5. 5. The Effectiveness of Convention & Exhibition Websites: S. Myung, A.M. Morrison & J.S. Taylor The marketing effectiveness perspective was evaluated performance from the technical, customer, marketing with eight criteria: (i) globalization; (ii) marketing effectiveness, and destination information perspectives segmentation and targeting; (iii) positioning and branding; between the US CVB and the UK tourist board, and between (iv) tangibilizing the product; (v) market research; (vi) the US CE centre and the UK CE centres, Mann-Whitney U- relationship marketing and database marketing; (vii) tests was performed. The two-tailed probability test was used partnership; and (viii) value adding. Each of these specific to detect statistically significant differences between US and marketing effectiveness criteria were evaluated with UK websites. An analysis was also completed to assess the dichotomous yes/no responses. Since Internet users have performance of the websites within each type from the four unique needs and wants, Web technology can customize perspectives. Fisher’s exact tests were conducted to information for them that is differentiated by regions, determine the degree of integration or fragmentation of backgrounds, lifestyles, or behaviours. For effective website information for meeting planners within the two marketing, specific and differentiated strategies should be types of websites. pursued by CVBs/CE centres in order to appeal to different market segments most effectively (Formica and Littlefield Results and Discussion 2000). The destination/CE centre information perspective The overall CVB/tourist board mean evaluation scores was evaluated with five criteria: (i) attractions, events and including technical, customer, marketing effectiveness, and festivals; (ii) facilities and transportation; (iii) general travel destination/convention information perspectives were information; (iv) CE centre information; and (v) legal 64.33% and 63.47% for the US and the UK, respectively. The compliance. These criteria were measured with dichotomous overall CE centre mean evaluation scores were 58.67% and yes/no responses. To be successful a DMO must provide a better information experience than its competitors. 56.24% for the US and the UK, respectively. These overall Benckendorff and Black (2000) indicated that the Internet mean scores suggested that the websites for CVB and CE was most useful with tasks such as building visitor centres were not particularly effective and further awareness, providing customer service, public relations and improvements are needed from all four perspectives. education. The Mann-Whitney U-test results identifying performance differences between CVBs/tourist boards and Research Procedures CE centres in the US and the UK are shown in Table 1. The To evaluate and analyze website performance or effectiveness, this study selected twelve cities for the case Table 1. Comparison of Overall Performance of Two studies in the US and UK. These cities were selected since Types between the US and UK. each had its own CVB/tourist board and one main U.S. CVB UK TB Mann- Sig. (2 identifiable CE centre. These included six CVB and six CE Mean (%) Mean (%) Whitney U tailed) centre websites in the US and six tourist board and six CE centre websites in the UK. All the website evaluations were Technical 19.83 (66.11) 23.20 (77.33) 72.000 0.000** conducted in November 2003 using the same computer Customer 16.56 (78.84) 16.28 (77.52) 640.000 0.927 laboratory in order to avoid a potential bias of speed and site Marketing 17.94 (56.08) 14.92 (46.62) 382.500 0.003** accessibility. Thirteen trained evaluators assessed the Effectiveness websites using the modified BSC instruments specifically DCE 21.39 (56.29) 19.92 (52.41) 531.000 0.186 developed for this study. The evaluators were experienced Information in this area having evaluated a variety of tourism and Total 75.72 (64.33) 74.31 (63.47) 586.000 0.485 hospitality Websites using the modified BSC approach for a U.S. CE UK CE Mann- Sig. (2 project in a graduate level tourism marketing class. Twelve Mean (%) Mean (%) Whitney U tailed) pairs of the Websites of CVB/tourist board and CE centre in Technical 21.97 (73.23) 20.85 (69.51) 576.000 0.415 the same city were randomly assigned in thirteen groups of eight pairs of websites. Six different evaluators evaluated Customer 15.97 (76.07) 15.75 (75.01) 625.500 0.798 each of CVB/tourist board and CE centre website. The order Marketing 12.33 (38.54) 11.83 (36.99) 616.500 0.722 of CVB/tourist board and CE centre websites was randomly Effectiveness DCE varied among the thirteen evaluators to counter any bias 15.00 (46.88) 13.92 (43.49) 568.000 0.366 Information created through sequencing. Total 65.27 (58.67) 62.35 (56.24) 544.000 0.241 Data Analysis DCE = destination/convention and exhibition, ** Significantly different To understand whether there were differences in overall at p £ 0.01 Tourism Recreation Research Vol. 30, No. 3, 2005 53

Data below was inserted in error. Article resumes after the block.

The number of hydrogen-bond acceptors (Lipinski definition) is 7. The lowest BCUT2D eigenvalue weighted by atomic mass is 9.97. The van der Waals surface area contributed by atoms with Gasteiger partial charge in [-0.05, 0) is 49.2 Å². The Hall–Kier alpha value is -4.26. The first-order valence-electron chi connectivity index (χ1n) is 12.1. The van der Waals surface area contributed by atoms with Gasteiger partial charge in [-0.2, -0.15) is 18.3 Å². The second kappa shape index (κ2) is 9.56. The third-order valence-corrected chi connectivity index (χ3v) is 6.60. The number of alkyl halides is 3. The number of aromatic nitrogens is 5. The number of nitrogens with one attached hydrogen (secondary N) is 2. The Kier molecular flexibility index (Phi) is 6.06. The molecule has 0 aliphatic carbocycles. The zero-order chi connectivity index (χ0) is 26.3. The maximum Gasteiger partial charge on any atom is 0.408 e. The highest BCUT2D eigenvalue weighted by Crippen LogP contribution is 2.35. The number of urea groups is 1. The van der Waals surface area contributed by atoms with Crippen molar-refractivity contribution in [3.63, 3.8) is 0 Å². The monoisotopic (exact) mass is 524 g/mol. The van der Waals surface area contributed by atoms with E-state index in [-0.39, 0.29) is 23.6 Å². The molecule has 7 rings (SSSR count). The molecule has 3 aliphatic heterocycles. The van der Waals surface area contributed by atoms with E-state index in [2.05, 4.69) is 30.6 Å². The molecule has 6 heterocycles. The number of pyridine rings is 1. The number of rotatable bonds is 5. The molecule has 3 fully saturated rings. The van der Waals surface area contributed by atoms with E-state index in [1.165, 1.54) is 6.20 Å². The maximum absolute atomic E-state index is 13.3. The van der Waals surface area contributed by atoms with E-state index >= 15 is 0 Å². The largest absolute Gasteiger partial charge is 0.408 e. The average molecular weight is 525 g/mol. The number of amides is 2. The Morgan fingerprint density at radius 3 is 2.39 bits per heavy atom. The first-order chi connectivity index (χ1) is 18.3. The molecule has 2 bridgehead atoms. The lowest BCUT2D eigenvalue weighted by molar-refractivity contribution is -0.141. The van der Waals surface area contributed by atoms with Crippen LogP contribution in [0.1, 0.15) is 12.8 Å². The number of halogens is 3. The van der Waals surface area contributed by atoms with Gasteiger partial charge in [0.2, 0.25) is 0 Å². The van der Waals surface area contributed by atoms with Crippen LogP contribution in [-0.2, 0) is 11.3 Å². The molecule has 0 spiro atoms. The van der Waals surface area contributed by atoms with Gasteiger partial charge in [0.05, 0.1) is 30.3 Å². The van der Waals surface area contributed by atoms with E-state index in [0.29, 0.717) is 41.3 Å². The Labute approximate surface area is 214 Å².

6. 6. The Effectiveness of Convention & Exhibition Websites: S. Myung, A.M. Morrison & J.S. Taylor performance results for CVBs and tourist boards showed Common technical problems were found in the areas of link statistically significant differences in overall performance check, HTML check, and spell check. Link popularity was for the technical (p < 0.000) and marketing effectiveness (p < also relatively low for CE centres. Link popularity reflects 0.003) perspectives. The results indicated that US CVB the number of sites that are hyperlinked to the subject site. websites had superior performance from the technical and As this is a key factor in effective Web marketing and in the marketing effectiveness perspectives than the websites of UK integration of complementary information, it is imperative tourist boards. However, there were no statistically significant that CE centre sites achieve high levels of link popularity. differences in the technical, customer, marketing effectiveness, and destination information scores between The analysis of the customer perspective indicated a the CE centre websites in the two countries. consistent pattern in CVB/tourist board and CE centre websites with a high performance in site accessibility. Table 2 shows the performance differences from the Clearly, it is important that a site has an easy-to-remember technical, customer, marketing effectiveness, and domain name/URL. However, even though both types of destination/CE centre information perspectives for the two websites had relatively good domain names/URLs, the types of websites. The results indicated that, for both overall domain naming strategies were not parallel; one being countries, there were statistically significant differences identified as an ‘international conference centre’ with the between CVB/tourist board and CE centre websites for the city’s name, the other being named after the country and technical, marketing effectiveness, and destination/CEC being called a ‘conference and exhibition centre.’ information perspectives, but not for the customer Additionally, there are differences in the US and UK English perspective. For most perspectives, the CVB/tourist board spellings (center and centre), as well as the interchangeability websites had higher performance scores than their CE centre in use of the terms ‘conference’ and ‘convention.’ This lack counterparts in both the UK and US. of consistency does not seem to be ideal for meeting planners, especially for those who are unfamiliar with these particular Table 2. Comparison of the Performance between Each destinations. This would seem an obvious area where the Type within Country technology inherent in the Internet can be harnessed to create U.S. CVB U.S. CE Mann- Sig. (2 greater uniformity across the websites regardless of the Mean (%) Mean (%) Whitney U tailed) search term or spelling used by meeting planners. Technical 19.83 (66.11) 21.97 (73.23) 234.000 0.000** The weakest performance of the CVB/tourist board and Customer 16.56 (78.84) 15.97 (76.07) 482.500 0.058 CE centre websites was from the marketing effectiveness Marketing perspective, with around fifty one per cent of CVB/tourist 17.94 (56.08) 12.33 (38.54) 234.500 0.000** Effectiveness board and thirty eight per cent of CE centre websites being DCE deficient. As in every other marketing medium, websites 21.39 (56.29) 15.00 (46.88) 199.500 0.000** Information should apply the well-recognized and key marketing Total 75.72 (64.33) 65.27 (58.67) 273.500 0.000** principles of globalization, market segmentation, UK TB UK CE Mann- Sig. (2 positioning, partnerships, and relationship marketing Mean (%) Mean (%) Whitney U tailed) (Kotler et al. 2002). However, both types of websites in each country need improvement in the areas of globalization, Technical 23.20 (77.33) 20.85 (69.51) 468.000 0.042* market segmentation and targeting, positioning and Customer 16.28 (77.52) 15.75 (75.01) 542.500 0.231 branding, tangibilizing the product, relationship marketing, Marketing and value adding. For example, providing foreign language 14.92 (46.62) 11.83 (36.99) 406.000 0.006** Effectiveness versions of website information is a unique advantage of the DCE 19.92 (52.41) 13.92 (43.49) 301.500 0.000** Internet supporting globalization by delivering this Information Total 74.31 (63.47) 62.35 (56.24) 302.000 0.000** information worldwide (Bender 1997), the results showed that only eleven per cent of US CVB and thirty three per cent DCE = destination/convention and exhibition, ** Significantly different of the UK tourist board websites offered foreign language at p = 0.01, * Significantly different at p = 0.05 versions. In both countries, the CE centres did not offer any foreign language versions of their websites. With regard to the technical perspective, the results indicated that the UK tourist board sites received Williams and Palmer (1999) indicated that brand image significantly higher evaluations than their US counterparts. is pivotal in formulating differentiated marketing strategies However, the convention and exhibition (CE) centre website of destinations and one of the key components in the performance was relatively even across the two countries. formation of a clear and recognizable brand identity in the 54 Tourism Recreation Research Vol. 30, No. 3, 2005